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UN Official: Governments Should Sanction Leaders of South Sudan Conflict

FILE - U.N. Under-Secretary-General for Humanitarian Affairs and Emergency Relief Coordinator Mark Lowcock addresses the media at a EU Council meeting in Brussels, April 25, 2018.

A senior U.N. official is calling on governments to target the leaders of South Sudan's warring factions with painful financial measures and other actions to persuade them to change the behavior that has plunged their country into a state of perpetual conflict and suffering.

South Sudan’s conflict is in its fifth year, with nothing more than unimaginable suffering for millions of civilians in sight. The United Nations says armed men subject civilians to unbearable abuse, using murder and rape as weapons of war.

The war has driven more than 4 million South Sudanese from their homes and according to the U.N., more than half the population, or 7 million people, need humanitarian assistance.

Despite ongoing efforts, U.N. emergency relief coordinator Mark Lowcock says the peace process has produced nothing.The war goes on.The gross violations of human rights go on and so does the suffering.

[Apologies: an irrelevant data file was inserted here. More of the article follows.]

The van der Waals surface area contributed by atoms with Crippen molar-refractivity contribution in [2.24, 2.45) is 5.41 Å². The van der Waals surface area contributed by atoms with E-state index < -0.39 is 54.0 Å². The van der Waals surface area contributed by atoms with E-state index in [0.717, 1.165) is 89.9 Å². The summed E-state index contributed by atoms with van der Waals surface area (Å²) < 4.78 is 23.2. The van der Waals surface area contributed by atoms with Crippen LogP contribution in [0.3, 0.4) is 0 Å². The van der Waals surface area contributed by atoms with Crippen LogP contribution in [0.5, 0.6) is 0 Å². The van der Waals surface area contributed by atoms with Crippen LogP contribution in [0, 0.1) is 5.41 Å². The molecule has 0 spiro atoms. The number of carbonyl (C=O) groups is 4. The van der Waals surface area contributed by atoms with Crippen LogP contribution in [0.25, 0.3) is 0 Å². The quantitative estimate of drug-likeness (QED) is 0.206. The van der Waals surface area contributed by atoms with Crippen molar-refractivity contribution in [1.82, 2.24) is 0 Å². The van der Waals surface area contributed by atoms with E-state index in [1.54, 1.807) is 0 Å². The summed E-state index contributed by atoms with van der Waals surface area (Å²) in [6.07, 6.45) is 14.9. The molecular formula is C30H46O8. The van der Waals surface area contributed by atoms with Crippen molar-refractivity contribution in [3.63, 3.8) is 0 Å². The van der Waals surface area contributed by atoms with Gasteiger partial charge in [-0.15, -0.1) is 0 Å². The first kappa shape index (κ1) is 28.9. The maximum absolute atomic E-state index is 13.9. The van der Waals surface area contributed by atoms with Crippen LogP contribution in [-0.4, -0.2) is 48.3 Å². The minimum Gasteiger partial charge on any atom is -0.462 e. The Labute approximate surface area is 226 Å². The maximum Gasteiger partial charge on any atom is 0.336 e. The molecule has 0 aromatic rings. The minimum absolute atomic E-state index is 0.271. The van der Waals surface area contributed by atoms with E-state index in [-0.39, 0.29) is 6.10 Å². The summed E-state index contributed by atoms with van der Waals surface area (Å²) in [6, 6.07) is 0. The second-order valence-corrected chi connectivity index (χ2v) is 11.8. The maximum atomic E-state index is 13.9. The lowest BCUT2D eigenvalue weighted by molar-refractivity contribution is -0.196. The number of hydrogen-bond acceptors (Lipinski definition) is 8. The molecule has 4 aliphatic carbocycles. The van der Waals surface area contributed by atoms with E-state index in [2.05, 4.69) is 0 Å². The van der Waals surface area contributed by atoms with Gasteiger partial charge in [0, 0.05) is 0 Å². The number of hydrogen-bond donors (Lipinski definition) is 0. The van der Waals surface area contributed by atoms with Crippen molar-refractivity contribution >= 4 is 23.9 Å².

Lowcock says the belligerents do not seem to care about peace or the welfare of their people. He tells VOA measures that bear more directly on the financial interests of the people in control of the military should be considered.

“In other places, things like visa bans have been used, various forms of financial sanctions have been used,” said Lowcock. “There are lots of concerns about how various parties in the conflict are enriching themselves through South Sudan’s oil and gold and teak and other natural resources. There is also concern that a lot of South Sudan’s wealth is being held outside the country.”

Lowcock says some governments have legislative arrangements that allow them to look into these hidden stashes of wealth.

The U.N. official says he welcomed a recent announcement by the White House that Washington was planning to review its assistance to South Sudan. He says similar action is being taken by ECHO, the European Commission's Humanitarian Office

While operational changes are being considered, Lowcock notes nobody is talking about cutting off humanitarian assistance to the people. He says this must continue, as without emergency relief the situation would worsen and many people would die.

In a related development, a Security Council resolution to extend sanctions on South Sudan was renewed for 45 more days Friday after the U.S.-led effort passed at the U.N.

South Sudan’s conflict began in 2013 as a power struggle between South Sudan’s president, Salva Kiir, and his former deputy, Riek Machar.